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ACAS Data Suggests That Valid Employment Disputes Are Not Being Pursued

Latest Figures Highlight Impact Of Tribunal Fees


David Shirt, Press Officer | 0161 838 3094

The latest data from ACAS has provided the clearest evidence so far that the introduction of Employment Tribunal fees has led to a reduction in individuals pursuing valid claims with their employer - says national law firm Irwin Mitchell.

Since the introduction of Early Conciliation earlier this year, ACAS has received 37,404 notifications from individuals and employers.

The status of cases notified between April and June 2014 shows that 58% of claims did not progress to a Tribunal Claim. Almost a quarter did whilst 18% resulted in a binding settlement known as a COT3.

The early conciliation scheme has made it compulsory for employees wishing to lodge a tribunal claim to first notify ACAS. At this point both parties will be given the option of resolving the dispute through an ACAS conciliator.

If either side does not wish to conciliate, ACAS will issue a conciliation certificate. The certificate will also be issued if no agreement can be reached after a month. Without this certificate, a claim will not be accepted by a tribunal.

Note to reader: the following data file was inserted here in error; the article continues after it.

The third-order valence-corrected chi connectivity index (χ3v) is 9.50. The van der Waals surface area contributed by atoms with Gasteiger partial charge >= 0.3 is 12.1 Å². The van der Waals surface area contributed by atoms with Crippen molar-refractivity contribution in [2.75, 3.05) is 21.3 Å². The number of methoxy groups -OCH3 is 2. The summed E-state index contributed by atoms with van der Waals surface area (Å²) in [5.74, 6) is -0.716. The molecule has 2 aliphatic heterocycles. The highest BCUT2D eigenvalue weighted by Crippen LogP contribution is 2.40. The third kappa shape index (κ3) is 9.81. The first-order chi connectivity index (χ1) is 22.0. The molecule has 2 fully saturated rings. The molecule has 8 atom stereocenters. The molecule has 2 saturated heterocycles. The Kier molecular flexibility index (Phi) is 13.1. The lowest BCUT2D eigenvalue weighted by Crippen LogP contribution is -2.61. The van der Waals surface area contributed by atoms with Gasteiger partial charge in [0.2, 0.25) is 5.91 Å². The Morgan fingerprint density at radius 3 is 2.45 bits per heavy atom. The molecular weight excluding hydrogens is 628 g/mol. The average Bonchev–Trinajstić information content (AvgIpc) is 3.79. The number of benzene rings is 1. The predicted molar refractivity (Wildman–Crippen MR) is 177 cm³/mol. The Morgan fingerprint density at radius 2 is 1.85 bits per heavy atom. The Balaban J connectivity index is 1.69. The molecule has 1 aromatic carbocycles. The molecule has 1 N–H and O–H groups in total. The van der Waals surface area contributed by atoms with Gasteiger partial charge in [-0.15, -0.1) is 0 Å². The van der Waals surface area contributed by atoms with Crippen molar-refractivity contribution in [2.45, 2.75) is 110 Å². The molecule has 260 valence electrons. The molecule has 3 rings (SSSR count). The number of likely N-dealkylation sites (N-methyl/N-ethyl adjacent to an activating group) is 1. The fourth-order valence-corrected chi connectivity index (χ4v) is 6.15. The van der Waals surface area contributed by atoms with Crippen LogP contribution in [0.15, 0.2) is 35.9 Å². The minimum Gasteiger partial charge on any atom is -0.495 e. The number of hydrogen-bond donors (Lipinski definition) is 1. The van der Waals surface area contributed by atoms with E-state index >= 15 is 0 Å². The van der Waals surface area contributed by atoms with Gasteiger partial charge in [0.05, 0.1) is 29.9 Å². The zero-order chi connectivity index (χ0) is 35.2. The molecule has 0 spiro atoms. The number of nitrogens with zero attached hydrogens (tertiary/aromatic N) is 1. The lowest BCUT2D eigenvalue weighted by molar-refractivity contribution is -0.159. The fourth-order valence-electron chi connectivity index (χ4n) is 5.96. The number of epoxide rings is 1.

Expert Opinion
On the one hand this latest update from ACAS highlights that the process can work because a large number of settlements are being reached before matters go before a tribunal.

“For the first time however it is possible to track the disputes that went to ACAS in the first three months since the scheme was launched and see which ones were pursued. Although many of these cases would have been speculative and without real merit, there will be arguments from the trade unions, including Unison, that this high number indicates that the introduction of tribunal fees has severely hampered the ability for some individuals to bring valid claims. This is an important point for both employees and employers as it is likely to lead to demands to reform the system.”
Glenn Hayes, Partner

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